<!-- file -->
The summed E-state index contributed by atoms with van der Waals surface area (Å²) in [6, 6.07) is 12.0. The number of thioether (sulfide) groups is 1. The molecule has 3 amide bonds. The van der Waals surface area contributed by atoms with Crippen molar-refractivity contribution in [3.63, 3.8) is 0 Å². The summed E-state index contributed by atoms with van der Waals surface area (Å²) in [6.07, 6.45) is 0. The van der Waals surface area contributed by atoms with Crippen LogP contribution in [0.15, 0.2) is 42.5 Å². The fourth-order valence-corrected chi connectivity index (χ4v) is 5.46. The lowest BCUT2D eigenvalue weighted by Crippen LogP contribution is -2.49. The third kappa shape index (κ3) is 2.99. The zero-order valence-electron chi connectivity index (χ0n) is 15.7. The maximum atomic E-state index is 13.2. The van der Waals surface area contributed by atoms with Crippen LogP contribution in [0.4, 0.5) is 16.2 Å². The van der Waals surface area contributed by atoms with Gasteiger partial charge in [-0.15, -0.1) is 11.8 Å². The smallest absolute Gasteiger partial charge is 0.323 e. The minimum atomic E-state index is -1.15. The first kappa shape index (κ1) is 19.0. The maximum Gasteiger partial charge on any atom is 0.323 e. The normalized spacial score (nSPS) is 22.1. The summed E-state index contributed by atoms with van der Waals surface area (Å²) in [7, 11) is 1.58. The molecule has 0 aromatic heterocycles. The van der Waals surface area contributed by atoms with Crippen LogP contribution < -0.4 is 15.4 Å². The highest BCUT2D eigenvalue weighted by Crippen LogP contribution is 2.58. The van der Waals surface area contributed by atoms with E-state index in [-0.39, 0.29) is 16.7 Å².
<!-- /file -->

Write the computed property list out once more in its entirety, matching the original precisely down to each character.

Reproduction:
The summed E-state index contributed by atoms with van der Waals surface area (Å²) in [6, 6.07) is 12.0. The number of thioether (sulfide) groups is 1. The molecule has 3 amide bonds. The van der Waals surface area contributed by atoms with Crippen molar-refractivity contribution in [3.63, 3.8) is 0 Å². The summed E-state index contributed by atoms with van der Waals surface area (Å²) in [6.07, 6.45) is 0. The van der Waals surface area contributed by atoms with Crippen LogP contribution in [0.15, 0.2) is 42.5 Å². The fourth-order valence-corrected chi connectivity index (χ4v) is 5.46. The lowest BCUT2D eigenvalue weighted by Crippen LogP contribution is -2.49. The third kappa shape index (κ3) is 2.99. The zero-order valence-electron chi connectivity index (χ0n) is 15.7. The maximum atomic E-state index is 13.2. The van der Waals surface area contributed by atoms with Crippen LogP contribution in [0.4, 0.5) is 16.2 Å². The van der Waals surface area contributed by atoms with Gasteiger partial charge in [-0.15, -0.1) is 11.8 Å². The smallest absolute Gasteiger partial charge is 0.323 e. The minimum atomic E-state index is -1.15. The first kappa shape index (κ1) is 19.0. The maximum Gasteiger partial charge on any atom is 0.323 e. The normalized spacial score (nSPS) is 22.1. The summed E-state index contributed by atoms with van der Waals surface area (Å²) in [7, 11) is 1.58. The molecule has 0 aromatic heterocycles. The van der Waals surface area contributed by atoms with Crippen LogP contribution < -0.4 is 15.4 Å². The highest BCUT2D eigenvalue weighted by Crippen LogP contribution is 2.58. The van der Waals surface area contributed by atoms with E-state index in [-0.39, 0.29) is 16.7 Å².